University of Technology, Ota, Ogun State, reports Temitayo Famutimi
When Aishat Farooq gained admission into the University of Ilorin at 15, to study Zoology, little did she know that she was not going to be an alumnus of the institution. That was in 2003.
Despite the fact that she was a high flyer in her first two years in UNILORIN, the now 25-year-old indigene of Ilorin West-Local Government Area of Kwara State got distracted along the line. She played the campus love game and got a shocking result: she got pregnant. It was in 2006 and in her third year. She was pregnant for a fellow student whom she had been dating. She was disappointed in herself and thought the whole world was crashing on her. Yet, she vowed not to terminate the pregnancy.
Although she wanted to continue her studies in the university, she became disillusioned and dropped out at 18. She sought consolation in trading.
But her father, Mr. Shehu Farooq, who believed that his daughter’s academic prowess should not be wasted, was determined to get her back on the academic track.
Today, Aishat has a different story to tell. On Saturday, she stood tall among her peers at the 5th convocation ceremony of Bells University, Ota, Ogun State, where she emerged the overall best graduating student with a Cumulative Grade Point Average of 4.93.
“The rebel in me won,” she declared while giving the valedictory address on behalf of the 208 graduating students of the university.
“I hope my story will inspire at least one person to change his or her circumstance. I was pregnant at 18 and by 19 I was already a mother. I had disappointed my father who believed so much in me. He had such big dreams for me and feared the dreams would become unfulfilled,” she added.
Breaking the news of the pregnancy to her father, who was at the time based in the northern part of the country, was not easy. Aishat’s mother, Fatima, who stayed in Lagos with the family, did not break the “sad news” to the man until the lady was almost due. The mum feared her husband would be too angry.
Fatima narrated to our correspondent, “Looking back, we knew her to be very brilliant. But all of a sudden she got pregnant. Though her father and I were always discussing on the telephone, I hid it from him. Whenever he said he would be coming to Lagos to visit us, I would quickly chip it in that I would like to be the one to visit. So, I ensured I was the one always visiting him.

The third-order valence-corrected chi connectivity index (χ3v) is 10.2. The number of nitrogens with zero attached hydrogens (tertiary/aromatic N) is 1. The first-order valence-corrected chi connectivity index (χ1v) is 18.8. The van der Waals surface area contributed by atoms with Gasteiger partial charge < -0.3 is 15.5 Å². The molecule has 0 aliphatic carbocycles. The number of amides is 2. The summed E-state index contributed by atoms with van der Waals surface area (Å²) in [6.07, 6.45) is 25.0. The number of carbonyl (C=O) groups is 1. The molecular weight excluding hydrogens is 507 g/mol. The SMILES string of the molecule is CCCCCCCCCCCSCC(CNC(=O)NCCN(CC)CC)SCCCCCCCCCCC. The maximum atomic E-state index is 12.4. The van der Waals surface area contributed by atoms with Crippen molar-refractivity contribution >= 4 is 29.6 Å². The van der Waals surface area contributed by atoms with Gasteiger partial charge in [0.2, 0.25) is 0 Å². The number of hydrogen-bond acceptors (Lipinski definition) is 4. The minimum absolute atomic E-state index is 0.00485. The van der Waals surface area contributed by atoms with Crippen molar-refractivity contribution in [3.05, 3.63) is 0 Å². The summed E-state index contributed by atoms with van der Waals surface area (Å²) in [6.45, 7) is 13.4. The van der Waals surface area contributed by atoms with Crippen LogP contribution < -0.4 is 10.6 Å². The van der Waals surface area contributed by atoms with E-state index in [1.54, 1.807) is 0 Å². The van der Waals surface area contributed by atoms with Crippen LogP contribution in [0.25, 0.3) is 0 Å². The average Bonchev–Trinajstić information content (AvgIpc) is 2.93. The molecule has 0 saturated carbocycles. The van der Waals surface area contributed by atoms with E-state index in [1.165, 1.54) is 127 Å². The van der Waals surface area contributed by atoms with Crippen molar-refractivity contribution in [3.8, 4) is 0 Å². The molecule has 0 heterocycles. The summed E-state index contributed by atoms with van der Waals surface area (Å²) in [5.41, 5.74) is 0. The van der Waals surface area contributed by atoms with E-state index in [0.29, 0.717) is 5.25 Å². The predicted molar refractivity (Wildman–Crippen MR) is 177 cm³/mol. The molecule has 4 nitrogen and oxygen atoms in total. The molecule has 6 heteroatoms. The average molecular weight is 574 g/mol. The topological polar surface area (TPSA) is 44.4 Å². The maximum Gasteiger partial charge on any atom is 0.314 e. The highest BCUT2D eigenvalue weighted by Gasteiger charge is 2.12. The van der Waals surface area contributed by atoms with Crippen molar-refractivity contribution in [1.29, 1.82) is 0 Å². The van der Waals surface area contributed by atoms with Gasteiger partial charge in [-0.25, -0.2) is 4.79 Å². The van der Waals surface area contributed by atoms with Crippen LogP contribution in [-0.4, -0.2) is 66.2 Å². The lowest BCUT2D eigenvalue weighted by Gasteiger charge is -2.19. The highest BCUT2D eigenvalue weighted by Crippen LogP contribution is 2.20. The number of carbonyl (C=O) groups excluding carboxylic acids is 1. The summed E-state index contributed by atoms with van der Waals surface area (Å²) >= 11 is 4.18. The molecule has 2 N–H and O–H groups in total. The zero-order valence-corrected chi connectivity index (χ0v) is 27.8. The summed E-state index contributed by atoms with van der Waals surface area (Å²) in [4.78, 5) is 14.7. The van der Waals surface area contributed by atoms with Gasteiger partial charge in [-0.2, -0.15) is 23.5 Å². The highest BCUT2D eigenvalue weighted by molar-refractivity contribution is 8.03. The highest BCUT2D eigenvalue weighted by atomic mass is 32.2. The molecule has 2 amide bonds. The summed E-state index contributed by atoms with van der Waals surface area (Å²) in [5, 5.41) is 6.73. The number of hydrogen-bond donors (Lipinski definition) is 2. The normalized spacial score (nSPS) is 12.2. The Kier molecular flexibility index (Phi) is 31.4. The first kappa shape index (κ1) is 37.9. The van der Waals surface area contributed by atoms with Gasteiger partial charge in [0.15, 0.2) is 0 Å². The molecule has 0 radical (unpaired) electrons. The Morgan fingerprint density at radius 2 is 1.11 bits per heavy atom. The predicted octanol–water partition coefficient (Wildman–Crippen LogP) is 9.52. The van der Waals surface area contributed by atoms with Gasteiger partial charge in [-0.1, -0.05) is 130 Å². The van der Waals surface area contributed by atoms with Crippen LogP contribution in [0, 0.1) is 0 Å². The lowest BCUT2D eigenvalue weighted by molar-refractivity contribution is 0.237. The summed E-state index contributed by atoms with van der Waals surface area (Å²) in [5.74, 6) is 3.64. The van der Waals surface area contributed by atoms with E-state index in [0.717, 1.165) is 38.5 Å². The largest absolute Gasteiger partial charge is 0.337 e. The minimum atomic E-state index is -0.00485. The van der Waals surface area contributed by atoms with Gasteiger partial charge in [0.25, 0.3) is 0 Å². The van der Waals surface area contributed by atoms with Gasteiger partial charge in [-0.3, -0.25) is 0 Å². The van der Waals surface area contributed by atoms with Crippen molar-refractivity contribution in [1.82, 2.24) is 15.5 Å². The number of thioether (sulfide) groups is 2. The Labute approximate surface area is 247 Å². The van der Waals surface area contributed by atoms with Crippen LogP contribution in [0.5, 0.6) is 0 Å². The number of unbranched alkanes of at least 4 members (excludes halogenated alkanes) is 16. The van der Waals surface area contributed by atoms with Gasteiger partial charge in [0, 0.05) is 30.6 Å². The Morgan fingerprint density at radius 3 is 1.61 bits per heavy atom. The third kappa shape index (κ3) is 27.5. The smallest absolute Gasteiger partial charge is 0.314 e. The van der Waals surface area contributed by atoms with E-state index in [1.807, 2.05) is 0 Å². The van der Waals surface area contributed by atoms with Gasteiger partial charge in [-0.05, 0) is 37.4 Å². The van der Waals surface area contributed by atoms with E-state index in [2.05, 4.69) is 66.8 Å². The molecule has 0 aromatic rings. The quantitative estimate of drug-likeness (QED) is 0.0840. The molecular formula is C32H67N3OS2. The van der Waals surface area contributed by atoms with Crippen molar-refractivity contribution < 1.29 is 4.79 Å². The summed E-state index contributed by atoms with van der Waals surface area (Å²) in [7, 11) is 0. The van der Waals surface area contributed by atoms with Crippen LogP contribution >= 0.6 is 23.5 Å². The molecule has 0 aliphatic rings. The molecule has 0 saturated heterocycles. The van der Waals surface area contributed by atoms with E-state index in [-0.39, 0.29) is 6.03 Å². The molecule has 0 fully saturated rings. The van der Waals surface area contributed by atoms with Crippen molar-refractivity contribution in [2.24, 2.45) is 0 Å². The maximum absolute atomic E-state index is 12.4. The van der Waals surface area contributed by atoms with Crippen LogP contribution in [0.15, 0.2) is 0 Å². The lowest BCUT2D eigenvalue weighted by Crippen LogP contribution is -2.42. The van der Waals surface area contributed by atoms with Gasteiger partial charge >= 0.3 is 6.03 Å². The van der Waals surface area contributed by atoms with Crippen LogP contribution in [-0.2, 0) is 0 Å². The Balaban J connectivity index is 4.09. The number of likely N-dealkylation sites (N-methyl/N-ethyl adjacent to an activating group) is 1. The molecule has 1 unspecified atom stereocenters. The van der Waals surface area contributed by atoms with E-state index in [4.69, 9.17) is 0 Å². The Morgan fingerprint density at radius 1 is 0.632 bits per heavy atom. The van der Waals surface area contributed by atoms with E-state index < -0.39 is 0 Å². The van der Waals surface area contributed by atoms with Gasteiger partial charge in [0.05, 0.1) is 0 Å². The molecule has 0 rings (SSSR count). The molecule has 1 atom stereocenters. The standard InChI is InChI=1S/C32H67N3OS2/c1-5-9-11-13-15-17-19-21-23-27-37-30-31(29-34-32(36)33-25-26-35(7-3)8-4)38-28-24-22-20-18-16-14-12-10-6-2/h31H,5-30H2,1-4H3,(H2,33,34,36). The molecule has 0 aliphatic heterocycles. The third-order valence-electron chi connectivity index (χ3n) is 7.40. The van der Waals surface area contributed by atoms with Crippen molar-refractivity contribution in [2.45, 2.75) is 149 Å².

“That was how I managed the situation until the pregnancy was eight months. But even when we broke the news to him, he felt really bad. Although there was nothing he could do, he couldn’t go out for three days.”
Aishat studied Business Administration with specialisation in Human Resources Management, and received the Vice-Chancellor’s Prize for the Overall Best Graduating Student with a cash reward of N50,000 and a plaque. She also won the College of Management Sciences Prize and Department of Business Administration Prize for the Best Graduating Student.
Speaking with our correspondent after she received the awards, Aishat, whose face beamed with smiles, expressed gratitude to her dad for not losing hope in her during her trying time.
She noted that the popularly-held notion that the child that goes astray belongs to the mother, while the good ones belong to the father, was not applicable in her situation as her father did not give up on her.
Asked why her dad had so much hoped in her, she stated that her history of academic excellence from childhood right to the university was a major driving force.
Aishat, who attended Nazareth Nursery and Primary School, Lagos; Penny International College, Lagos and Model Secondary School, Maitama, Abuja, said she bagged several academic awards while growing up and noted that she secured admission to UNILORIN the same year she completed her secondary education.